Mail Logs Format
There are three types of log files used on our mail servers:
Each type has a different format. This page provides an explanation of the most common lines you will see in the logs.
The SMTP logs contain information about messages that are delivered to our mail server for local delivery or relay to other mail servers.
Information about each message is logged on multiple lines, and the lines pertaining to the same message are grouped together.
SMTP logs are split by the incoming port. Our servers accept SMTP connections on ports 25, 465, and 587. Email is almost always delivered between servers on port 25. Ports 465 and 587 are mostly used by email programs (such as Outlook, for example) to connect to the mail server and relay email through it.
If you are looking for messages that have been delivered from the Internet to your mailboxes, they will be recorded in the SMTP log for port 25.
Here are a couple of examples:
For these examples, we assume that our server handles email for example.com, and email for all other domains is hosted elsewhere.
In the first group, a message was sent from firstname.lastname@example.org. Our server initially responded with an "OK" (response codes in the 200-299 range mean "request was accepted").
The sending server then indicated that the message was addressed to email@example.com. Again, our server responded with "OK".
However, when our server was done examining the sender and the message, it responded that the delivery was rejected (response codes 500-599 mean "request was denied"). The reason for the failure is given after the response code. In this case, the message was rejected because it was most likely coming from a spam source.
The second message was sent from firstname.lastname@example.org (our server responded "OK") to email@example.com, a local mailbox. Our server checked the mailbox and responded "OK" again. The message had a size of 23533 bytes and our server finally responded that it had been accepted for delivery. The "ok 1615286631 qp 15309" part contains information about the mail server process that took over the delivery.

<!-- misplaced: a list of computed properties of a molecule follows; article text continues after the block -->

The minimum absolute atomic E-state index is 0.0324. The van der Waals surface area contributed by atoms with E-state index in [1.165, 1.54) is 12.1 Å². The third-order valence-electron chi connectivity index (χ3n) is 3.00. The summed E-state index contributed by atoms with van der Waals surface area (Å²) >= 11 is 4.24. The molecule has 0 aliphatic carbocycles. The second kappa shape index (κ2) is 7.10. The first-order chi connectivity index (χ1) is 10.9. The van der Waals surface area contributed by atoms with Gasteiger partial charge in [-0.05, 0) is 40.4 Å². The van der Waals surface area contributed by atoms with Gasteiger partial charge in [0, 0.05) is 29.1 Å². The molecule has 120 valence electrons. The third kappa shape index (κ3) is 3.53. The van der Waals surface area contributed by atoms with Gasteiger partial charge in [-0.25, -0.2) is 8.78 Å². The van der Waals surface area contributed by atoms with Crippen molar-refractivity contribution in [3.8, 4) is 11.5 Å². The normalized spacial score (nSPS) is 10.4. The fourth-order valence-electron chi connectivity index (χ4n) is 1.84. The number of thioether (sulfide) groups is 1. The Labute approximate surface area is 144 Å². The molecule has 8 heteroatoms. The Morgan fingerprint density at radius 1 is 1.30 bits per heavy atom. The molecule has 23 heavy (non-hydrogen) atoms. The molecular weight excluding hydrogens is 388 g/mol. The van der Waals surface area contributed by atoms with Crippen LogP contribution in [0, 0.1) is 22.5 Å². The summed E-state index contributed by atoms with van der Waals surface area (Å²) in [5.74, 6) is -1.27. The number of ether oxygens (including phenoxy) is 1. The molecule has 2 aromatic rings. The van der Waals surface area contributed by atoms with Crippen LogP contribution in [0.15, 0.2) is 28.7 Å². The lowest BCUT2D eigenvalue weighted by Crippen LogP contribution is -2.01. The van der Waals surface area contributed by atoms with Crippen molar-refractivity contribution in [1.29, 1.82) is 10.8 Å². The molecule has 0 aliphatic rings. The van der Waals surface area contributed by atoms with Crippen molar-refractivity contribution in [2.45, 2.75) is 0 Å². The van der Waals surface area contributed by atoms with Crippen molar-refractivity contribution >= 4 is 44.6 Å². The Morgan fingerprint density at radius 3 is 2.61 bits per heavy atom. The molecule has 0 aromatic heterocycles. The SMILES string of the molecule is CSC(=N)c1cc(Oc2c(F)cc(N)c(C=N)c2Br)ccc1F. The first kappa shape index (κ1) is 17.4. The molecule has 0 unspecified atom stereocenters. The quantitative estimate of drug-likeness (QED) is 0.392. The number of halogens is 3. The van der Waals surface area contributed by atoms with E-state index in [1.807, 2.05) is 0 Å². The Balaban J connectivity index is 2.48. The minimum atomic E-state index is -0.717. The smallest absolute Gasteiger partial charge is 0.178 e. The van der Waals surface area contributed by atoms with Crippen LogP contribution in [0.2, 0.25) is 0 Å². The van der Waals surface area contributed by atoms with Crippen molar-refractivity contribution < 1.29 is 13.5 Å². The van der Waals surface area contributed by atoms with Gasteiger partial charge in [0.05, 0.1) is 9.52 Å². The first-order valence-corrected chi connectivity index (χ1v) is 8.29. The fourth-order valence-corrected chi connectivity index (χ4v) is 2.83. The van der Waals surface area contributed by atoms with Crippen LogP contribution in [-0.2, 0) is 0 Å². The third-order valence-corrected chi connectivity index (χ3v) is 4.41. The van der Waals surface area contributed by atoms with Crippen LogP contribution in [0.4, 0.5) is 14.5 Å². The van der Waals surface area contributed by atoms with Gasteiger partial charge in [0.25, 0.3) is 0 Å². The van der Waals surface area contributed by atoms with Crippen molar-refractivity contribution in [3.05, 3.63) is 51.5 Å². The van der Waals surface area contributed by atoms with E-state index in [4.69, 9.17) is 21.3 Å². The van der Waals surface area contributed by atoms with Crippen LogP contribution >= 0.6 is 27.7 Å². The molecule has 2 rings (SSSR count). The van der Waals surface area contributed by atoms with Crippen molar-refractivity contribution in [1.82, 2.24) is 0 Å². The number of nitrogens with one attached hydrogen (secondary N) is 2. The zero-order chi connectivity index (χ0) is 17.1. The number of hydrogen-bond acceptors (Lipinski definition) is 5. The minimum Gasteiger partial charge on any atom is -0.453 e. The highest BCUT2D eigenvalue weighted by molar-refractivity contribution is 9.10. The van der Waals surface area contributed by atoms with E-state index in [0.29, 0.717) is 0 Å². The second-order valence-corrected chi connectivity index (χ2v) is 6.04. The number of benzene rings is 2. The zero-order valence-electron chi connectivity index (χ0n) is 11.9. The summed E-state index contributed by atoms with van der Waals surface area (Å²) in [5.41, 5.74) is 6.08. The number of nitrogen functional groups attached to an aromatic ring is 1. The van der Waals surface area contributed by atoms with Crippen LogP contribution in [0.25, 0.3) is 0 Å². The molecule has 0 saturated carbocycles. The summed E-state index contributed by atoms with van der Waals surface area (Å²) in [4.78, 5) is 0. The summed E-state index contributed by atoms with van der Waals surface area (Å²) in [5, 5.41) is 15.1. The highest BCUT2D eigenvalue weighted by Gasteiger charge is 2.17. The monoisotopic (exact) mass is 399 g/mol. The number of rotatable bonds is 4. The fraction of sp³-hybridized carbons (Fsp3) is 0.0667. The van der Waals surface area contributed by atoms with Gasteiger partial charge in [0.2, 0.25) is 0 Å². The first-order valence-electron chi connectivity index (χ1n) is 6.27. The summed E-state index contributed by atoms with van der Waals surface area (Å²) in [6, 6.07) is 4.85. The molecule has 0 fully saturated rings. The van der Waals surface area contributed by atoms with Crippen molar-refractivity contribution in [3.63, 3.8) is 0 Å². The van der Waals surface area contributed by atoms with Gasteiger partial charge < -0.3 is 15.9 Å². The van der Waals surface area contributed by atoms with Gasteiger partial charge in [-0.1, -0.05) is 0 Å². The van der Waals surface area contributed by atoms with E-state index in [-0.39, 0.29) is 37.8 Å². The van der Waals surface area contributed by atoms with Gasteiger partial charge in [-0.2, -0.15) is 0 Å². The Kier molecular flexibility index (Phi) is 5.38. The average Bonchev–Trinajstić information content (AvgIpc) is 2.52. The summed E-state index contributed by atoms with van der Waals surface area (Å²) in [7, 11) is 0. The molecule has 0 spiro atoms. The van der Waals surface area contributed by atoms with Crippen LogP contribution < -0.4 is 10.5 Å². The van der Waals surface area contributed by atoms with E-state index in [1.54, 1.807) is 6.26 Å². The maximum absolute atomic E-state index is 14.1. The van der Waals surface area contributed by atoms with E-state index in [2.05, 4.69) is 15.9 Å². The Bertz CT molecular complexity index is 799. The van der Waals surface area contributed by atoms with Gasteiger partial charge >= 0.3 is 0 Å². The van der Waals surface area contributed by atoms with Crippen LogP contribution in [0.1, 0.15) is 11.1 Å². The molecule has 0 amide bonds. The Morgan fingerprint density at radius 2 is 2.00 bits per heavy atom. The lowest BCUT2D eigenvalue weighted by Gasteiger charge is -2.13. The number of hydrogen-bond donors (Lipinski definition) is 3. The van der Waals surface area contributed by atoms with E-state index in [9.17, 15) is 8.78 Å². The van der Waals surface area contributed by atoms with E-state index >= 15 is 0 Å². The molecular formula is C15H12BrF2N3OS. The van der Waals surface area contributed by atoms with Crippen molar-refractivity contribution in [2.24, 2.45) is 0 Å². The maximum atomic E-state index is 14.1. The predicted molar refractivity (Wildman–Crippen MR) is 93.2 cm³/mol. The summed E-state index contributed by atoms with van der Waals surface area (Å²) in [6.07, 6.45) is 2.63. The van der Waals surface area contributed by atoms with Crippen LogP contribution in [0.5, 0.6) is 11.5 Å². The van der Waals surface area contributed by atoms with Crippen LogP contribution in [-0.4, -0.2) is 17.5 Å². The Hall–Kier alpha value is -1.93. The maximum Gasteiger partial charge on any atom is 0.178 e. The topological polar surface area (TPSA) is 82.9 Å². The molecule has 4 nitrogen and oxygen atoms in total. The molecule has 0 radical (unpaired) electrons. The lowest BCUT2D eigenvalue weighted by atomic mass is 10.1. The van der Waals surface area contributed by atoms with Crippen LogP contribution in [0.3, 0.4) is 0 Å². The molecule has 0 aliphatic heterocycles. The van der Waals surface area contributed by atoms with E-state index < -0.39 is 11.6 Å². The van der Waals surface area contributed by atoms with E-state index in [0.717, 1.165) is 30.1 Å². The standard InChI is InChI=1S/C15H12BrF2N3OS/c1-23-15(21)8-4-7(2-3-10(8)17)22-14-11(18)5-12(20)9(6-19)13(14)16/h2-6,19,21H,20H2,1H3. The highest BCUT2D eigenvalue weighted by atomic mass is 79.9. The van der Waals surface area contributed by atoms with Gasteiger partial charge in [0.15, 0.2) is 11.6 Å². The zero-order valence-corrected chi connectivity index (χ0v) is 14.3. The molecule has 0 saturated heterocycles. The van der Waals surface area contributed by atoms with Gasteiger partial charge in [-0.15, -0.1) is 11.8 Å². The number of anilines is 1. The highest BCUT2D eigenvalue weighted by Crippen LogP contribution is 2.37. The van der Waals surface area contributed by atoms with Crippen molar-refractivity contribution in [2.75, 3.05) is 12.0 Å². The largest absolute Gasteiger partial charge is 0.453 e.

On ports 465 and 587, you are most likely going to see outgoing messages. The following log entries describe a message that was sent from firstname.lastname@example.org and delivered to email@example.com:
Note that the firstname.lastname@example.org email address points to a local mailbox on the server. This means that the message never left our server.
However, the message is still considered to be "outgoing" from the point of view of the sending mailbox, email@example.com.
The delivery logs contain information about the actions taken by our mail server after accepting a message for delivery.
The message from firstname.lastname@example.org would appear here as well:
Here, our server initiated the delivery of the message from email@example.com by trying to deliver it to the local mailbox firstname.lastname@example.org. The result was that the message was delivered successfully.
There are three possible delivery outcomes:
The delivery log of the message from email@example.com to firstname.lastname@example.org tells a similar story. The message was successfully delivered to the local mailbox email@example.com:
Interesting to note here is that the sender (firstname.lastname@example.org) authenticated to the mail server before sending (the smtp_auth part). This is required when relaying email through our servers.
Spamdyke is an anti-spam system running on our servers. Each line in the Spamdyke log corresponds to one handled message.
Here are two examples:
Delivery of the first message was denied because the reverse DNS (RDNS) record of the source IP address was missing. This is the same message as the very first example above (from email@example.com).
The second message was OK, and it was allowed to be delivered.